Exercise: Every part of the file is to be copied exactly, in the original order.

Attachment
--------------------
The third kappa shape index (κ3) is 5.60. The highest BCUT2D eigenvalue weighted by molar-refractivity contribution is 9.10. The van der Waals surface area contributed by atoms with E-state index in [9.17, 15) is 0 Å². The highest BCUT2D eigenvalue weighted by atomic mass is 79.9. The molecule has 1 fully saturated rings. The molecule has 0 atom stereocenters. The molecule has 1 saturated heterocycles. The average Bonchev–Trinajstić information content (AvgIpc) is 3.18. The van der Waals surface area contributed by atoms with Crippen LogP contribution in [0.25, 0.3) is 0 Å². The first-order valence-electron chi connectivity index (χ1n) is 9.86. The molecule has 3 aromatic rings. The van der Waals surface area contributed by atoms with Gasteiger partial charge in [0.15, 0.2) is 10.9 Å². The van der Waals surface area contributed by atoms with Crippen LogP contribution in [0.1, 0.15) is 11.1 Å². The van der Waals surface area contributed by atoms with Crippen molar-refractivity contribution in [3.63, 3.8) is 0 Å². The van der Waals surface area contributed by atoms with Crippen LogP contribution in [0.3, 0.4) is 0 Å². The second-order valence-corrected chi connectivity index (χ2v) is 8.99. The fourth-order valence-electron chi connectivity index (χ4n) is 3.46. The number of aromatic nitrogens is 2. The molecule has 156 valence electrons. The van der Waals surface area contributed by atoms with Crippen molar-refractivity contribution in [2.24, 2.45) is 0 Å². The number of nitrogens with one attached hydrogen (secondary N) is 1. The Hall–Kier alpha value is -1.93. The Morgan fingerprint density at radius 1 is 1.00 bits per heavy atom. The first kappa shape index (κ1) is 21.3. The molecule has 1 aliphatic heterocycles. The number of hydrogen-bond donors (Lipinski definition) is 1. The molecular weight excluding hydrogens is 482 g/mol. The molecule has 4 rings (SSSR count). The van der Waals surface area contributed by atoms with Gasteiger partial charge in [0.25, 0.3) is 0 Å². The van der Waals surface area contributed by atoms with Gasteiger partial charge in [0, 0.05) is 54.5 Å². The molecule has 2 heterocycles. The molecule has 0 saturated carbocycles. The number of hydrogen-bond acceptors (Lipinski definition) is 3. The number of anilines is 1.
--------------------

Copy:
The third kappa shape index (κ3) is 5.60. The highest BCUT2D eigenvalue weighted by molar-refractivity contribution is 9.10. The van der Waals surface area contributed by atoms with E-state index in [9.17, 15) is 0 Å². The highest BCUT2D eigenvalue weighted by atomic mass is 79.9. The molecule has 1 fully saturated rings. The molecule has 0 atom stereocenters. The molecule has 1 saturated heterocycles. The average Bonchev–Trinajstić information content (AvgIpc) is 3.18. The van der Waals surface area contributed by atoms with Crippen LogP contribution in [0.25, 0.3) is 0 Å². The first-order valence-electron chi connectivity index (χ1n) is 9.86. The molecule has 3 aromatic rings. The van der Waals surface area contributed by atoms with Gasteiger partial charge in [0.15, 0.2) is 10.9 Å². The van der Waals surface area contributed by atoms with Crippen LogP contribution in [0.1, 0.15) is 11.1 Å². The van der Waals surface area contributed by atoms with Crippen molar-refractivity contribution in [3.63, 3.8) is 0 Å². The van der Waals surface area contributed by atoms with Crippen LogP contribution in [0.3, 0.4) is 0 Å². The second-order valence-corrected chi connectivity index (χ2v) is 8.99. The fourth-order valence-electron chi connectivity index (χ4n) is 3.46. The number of aromatic nitrogens is 2. The molecule has 156 valence electrons. The van der Waals surface area contributed by atoms with Crippen molar-refractivity contribution in [2.24, 2.45) is 0 Å². The number of nitrogens with one attached hydrogen (secondary N) is 1. The Hall–Kier alpha value is -1.93. The Morgan fingerprint density at radius 1 is 1.00 bits per heavy atom. The first kappa shape index (κ1) is 21.3. The molecule has 1 aliphatic heterocycles. The number of hydrogen-bond donors (Lipinski definition) is 1. The molecular weight excluding hydrogens is 482 g/mol. The molecule has 4 rings (SSSR count). The van der Waals surface area contributed by atoms with Gasteiger partial charge in [0.25, 0.3) is 0 Å². The van der Waals surface area contributed by atoms with Gasteiger partial charge in [0, 0.05) is 54.5 Å². The molecule has 2 heterocycles. The molecule has 0 saturated carbocycles. The number of hydrogen-bond acceptors (Lipinski definition) is 3. The number of anilines is 1.